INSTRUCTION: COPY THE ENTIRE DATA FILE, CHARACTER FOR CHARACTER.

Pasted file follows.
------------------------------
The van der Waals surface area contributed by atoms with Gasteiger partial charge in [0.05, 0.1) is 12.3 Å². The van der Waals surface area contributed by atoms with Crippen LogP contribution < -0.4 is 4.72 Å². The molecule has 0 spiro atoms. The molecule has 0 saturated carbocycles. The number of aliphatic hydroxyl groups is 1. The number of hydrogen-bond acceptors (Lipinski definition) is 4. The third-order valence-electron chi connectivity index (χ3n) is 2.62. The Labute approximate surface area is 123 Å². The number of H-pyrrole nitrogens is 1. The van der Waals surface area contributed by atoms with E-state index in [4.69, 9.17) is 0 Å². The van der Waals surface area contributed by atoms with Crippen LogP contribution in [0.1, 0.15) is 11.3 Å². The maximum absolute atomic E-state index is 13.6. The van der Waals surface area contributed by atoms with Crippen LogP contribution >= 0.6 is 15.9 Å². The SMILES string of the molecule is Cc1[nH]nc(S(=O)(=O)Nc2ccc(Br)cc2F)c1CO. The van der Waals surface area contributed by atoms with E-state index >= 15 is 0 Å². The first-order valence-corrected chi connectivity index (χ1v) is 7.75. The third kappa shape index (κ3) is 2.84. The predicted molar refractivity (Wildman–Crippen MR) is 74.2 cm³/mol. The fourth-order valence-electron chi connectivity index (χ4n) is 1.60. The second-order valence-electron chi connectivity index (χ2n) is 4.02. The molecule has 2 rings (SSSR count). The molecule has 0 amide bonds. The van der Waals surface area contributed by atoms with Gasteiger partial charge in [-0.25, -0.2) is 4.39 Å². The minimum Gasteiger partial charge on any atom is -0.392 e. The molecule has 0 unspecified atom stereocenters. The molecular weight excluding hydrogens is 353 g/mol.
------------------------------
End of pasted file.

The van der Waals surface area contributed by atoms with Gasteiger partial charge in [0.05, 0.1) is 12.3 Å². The van der Waals surface area contributed by atoms with Crippen LogP contribution < -0.4 is 4.72 Å². The molecule has 0 spiro atoms. The molecule has 0 saturated carbocycles. The number of aliphatic hydroxyl groups is 1. The number of hydrogen-bond acceptors (Lipinski definition) is 4. The third-order valence-electron chi connectivity index (χ3n) is 2.62. The Labute approximate surface area is 123 Å². The number of H-pyrrole nitrogens is 1. The van der Waals surface area contributed by atoms with E-state index in [4.69, 9.17) is 0 Å². The van der Waals surface area contributed by atoms with Crippen LogP contribution in [0.1, 0.15) is 11.3 Å². The maximum absolute atomic E-state index is 13.6. The van der Waals surface area contributed by atoms with Crippen LogP contribution >= 0.6 is 15.9 Å². The SMILES string of the molecule is Cc1[nH]nc(S(=O)(=O)Nc2ccc(Br)cc2F)c1CO. The van der Waals surface area contributed by atoms with E-state index >= 15 is 0 Å². The first-order valence-corrected chi connectivity index (χ1v) is 7.75. The third kappa shape index (κ3) is 2.84. The predicted molar refractivity (Wildman–Crippen MR) is 74.2 cm³/mol. The fourth-order valence-electron chi connectivity index (χ4n) is 1.60. The second-order valence-electron chi connectivity index (χ2n) is 4.02. The molecule has 2 rings (SSSR count). The molecule has 0 amide bonds. The van der Waals surface area contributed by atoms with Gasteiger partial charge in [-0.25, -0.2) is 4.39 Å². The minimum Gasteiger partial charge on any atom is -0.392 e. The molecule has 0 unspecified atom stereocenters. The molecular weight excluding hydrogens is 353 g/mol.